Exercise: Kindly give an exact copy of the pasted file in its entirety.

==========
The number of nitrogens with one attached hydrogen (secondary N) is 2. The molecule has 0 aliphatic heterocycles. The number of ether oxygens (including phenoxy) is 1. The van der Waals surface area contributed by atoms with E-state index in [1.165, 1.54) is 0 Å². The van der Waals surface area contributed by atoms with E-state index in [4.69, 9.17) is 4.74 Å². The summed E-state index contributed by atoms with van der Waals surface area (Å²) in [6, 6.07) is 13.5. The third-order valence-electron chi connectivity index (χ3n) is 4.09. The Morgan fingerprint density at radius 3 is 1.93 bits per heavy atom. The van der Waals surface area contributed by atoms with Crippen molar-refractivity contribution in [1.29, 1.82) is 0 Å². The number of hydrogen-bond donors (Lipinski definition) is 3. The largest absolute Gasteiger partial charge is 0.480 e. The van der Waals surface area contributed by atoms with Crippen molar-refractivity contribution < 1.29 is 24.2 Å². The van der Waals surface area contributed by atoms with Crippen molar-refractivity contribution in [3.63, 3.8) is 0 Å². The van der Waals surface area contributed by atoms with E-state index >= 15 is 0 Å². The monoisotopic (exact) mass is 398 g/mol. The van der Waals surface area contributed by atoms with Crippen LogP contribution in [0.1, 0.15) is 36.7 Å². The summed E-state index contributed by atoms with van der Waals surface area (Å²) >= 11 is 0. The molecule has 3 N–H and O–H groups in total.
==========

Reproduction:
The number of nitrogens with one attached hydrogen (secondary N) is 2. The molecule has 0 aliphatic heterocycles. The number of ether oxygens (including phenoxy) is 1. The van der Waals surface area contributed by atoms with E-state index in [1.165, 1.54) is 0 Å². The van der Waals surface area contributed by atoms with E-state index in [4.69, 9.17) is 4.74 Å². The summed E-state index contributed by atoms with van der Waals surface area (Å²) in [6, 6.07) is 13.5. The third-order valence-electron chi connectivity index (χ3n) is 4.09. The Morgan fingerprint density at radius 3 is 1.93 bits per heavy atom. The van der Waals surface area contributed by atoms with Crippen molar-refractivity contribution in [1.29, 1.82) is 0 Å². The number of hydrogen-bond donors (Lipinski definition) is 3. The largest absolute Gasteiger partial charge is 0.480 e. The van der Waals surface area contributed by atoms with Crippen molar-refractivity contribution < 1.29 is 24.2 Å². The van der Waals surface area contributed by atoms with Crippen molar-refractivity contribution in [3.63, 3.8) is 0 Å². The van der Waals surface area contributed by atoms with E-state index >= 15 is 0 Å². The monoisotopic (exact) mass is 398 g/mol. The van der Waals surface area contributed by atoms with Crippen LogP contribution in [0.1, 0.15) is 36.7 Å². The summed E-state index contributed by atoms with van der Waals surface area (Å²) >= 11 is 0. The molecule has 3 N–H and O–H groups in total.